Mathematics, Science and the Cambridge Tradition
In this paper the use of mathematics in economics will be discussed, by comparing two approaches to mathematics, a Cartesian approach, and a Newtonian approach. I will argue that while mainstream economics is underpinned by a Cartesian approach which led to a divorce between mathematics and reality, the contributions of key authors of the Cambridge tradition, like Marshall, Keynes and Sraffa, are characterised by a Newtonian approach to mathematics, where mathematics is aimed at a study of reality. Marshall was influenced by the Newtonian approach that still characterised many aspects of the Cambridge Mathematical Tripos, where the emphasis was on geometrical and mechanical examples rather than on symbolic (Cartesian) mathematics. Keynes, who criticised (Cartesian) symbolic mathematics, was indeed an admirer of Newton and of his method. Sraffa's mathematical constructions are also in line with the Newtonian approach where arithmetic and geometry were strictly separated, since Sraffa's mathematical constructions typically use arithmetic without engaging in the mixture between geometry and arithmetic that occurs in the Cartesian approach. View the Open Peer Discussion of this paper Â»
Please report citation or reference errors to , or , if you are the registered author of the cited work, log in to your RePEc Author Service profile, click on "citations" and make appropriate adjustments.:
- Pierangelo Garegnani, 1998. "Sraffa: the theoretical world of the 'old classical economists'," The European Journal of the History of Economic Thought, Taylor & Francis Journals, vol. 5(3), pages 415-429.
- Dow, Sheila C, 1990. "Beyond Dualism," Cambridge Journal of Economics, Oxford University Press, vol. 14(2), pages 143-57, June.
- Edward E. Leamer, 1982.
"Let's Take the Con Out of Econometrics,"
UCLA Economics Working Papers
239, UCLA Department of Economics.
- John Davis, 2002. "Gramsci, Sraffa, Wittgenstein: philosophical linkages," The European Journal of the History of Economic Thought, Taylor & Francis Journals, vol. 9(3), pages 384-401.
- Flavio Comim, 2002. "The Scottish Tradition in Economics and the Role of Common Sense in Adam Smith's Thought," Review of Political Economy, Taylor & Francis Journals, vol. 14(1), pages 91-114.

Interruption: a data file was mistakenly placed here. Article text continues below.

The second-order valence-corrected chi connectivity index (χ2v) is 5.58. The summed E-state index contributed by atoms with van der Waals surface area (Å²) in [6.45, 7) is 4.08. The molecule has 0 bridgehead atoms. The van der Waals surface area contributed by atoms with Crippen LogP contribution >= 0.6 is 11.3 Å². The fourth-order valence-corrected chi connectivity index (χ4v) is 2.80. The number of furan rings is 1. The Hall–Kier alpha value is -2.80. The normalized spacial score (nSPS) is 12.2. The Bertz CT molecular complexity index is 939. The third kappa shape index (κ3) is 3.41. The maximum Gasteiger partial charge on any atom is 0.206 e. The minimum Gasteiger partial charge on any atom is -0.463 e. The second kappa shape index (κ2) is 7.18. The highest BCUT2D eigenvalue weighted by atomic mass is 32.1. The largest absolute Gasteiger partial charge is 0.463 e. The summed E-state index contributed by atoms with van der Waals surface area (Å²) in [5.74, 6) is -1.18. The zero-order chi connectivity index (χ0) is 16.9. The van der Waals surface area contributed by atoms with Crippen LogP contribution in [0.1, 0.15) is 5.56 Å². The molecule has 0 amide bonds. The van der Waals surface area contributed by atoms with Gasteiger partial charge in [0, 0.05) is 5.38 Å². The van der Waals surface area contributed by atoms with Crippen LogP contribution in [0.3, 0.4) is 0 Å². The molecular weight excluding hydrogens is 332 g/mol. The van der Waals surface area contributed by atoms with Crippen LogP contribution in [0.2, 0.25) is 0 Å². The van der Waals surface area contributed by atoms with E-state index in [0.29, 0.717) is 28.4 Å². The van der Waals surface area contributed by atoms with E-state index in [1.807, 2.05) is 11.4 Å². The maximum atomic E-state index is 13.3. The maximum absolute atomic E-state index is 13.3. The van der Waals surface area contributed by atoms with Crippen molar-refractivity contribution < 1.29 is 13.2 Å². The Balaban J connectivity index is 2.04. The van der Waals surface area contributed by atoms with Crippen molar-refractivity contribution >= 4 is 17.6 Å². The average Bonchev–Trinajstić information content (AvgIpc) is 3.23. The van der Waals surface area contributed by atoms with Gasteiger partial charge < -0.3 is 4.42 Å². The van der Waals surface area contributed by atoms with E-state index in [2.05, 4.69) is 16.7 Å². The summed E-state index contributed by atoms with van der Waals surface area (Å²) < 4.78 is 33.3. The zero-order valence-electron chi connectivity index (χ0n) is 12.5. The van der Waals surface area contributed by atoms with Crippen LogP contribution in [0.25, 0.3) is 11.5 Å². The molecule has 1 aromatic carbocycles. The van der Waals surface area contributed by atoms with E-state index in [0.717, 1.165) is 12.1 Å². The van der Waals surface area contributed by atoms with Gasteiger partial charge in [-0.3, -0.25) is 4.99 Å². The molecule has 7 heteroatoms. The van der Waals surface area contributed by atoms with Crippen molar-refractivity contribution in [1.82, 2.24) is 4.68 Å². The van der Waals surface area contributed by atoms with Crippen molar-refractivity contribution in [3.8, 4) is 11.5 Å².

- Amartya Sen, 2003. "Sraffa, Wittgenstein, and Gramsci," Journal of Economic Literature, American Economic Association, vol. 41(4), pages 1240-1255, December.
- Davis, J B, 1988. "Sraffa, Wittgenstein and Neoclassical Economics," Cambridge Journal of Economics, Oxford University Press, vol. 12(1), pages 29-36, March.
- Sheila C. Dow, 2003. "Understanding the relationship between mathematics and economics," Journal of Post Keynesian Economics, M.E. Sharpe, Inc., vol. 25(4), pages 547-560, July.
- Luigi L. Pasinetti, 2005. "The Cambridge School of Keynesian Economics," Cambridge Journal of Economics, Oxford University Press, vol. 29(6), pages 837-848, November.
- Veblen, Thorstein, 1900. "The Preconceptions of Economic Science III," History of Economic Thought Articles, McMaster University Archive for the History of Economic Thought, vol. 14.
- Annalisa Rosselli, 2005. "Sraffa and the Marshallian tradition," The European Journal of the History of Economic Thought, Taylor & Francis Journals, vol. 12(3), pages 403-423.
When requesting a correction, please mention this item's handle: RePEc:wea:econth:v:1:y:2012:i:2:p:2. See general information about how to correct material in RePEc.
For technical questions regarding this item, or to correct its authors, title, abstract, bibliographic or download information, contact: (Jake McMurchie)
If references are entirely missing, you can add them using this form.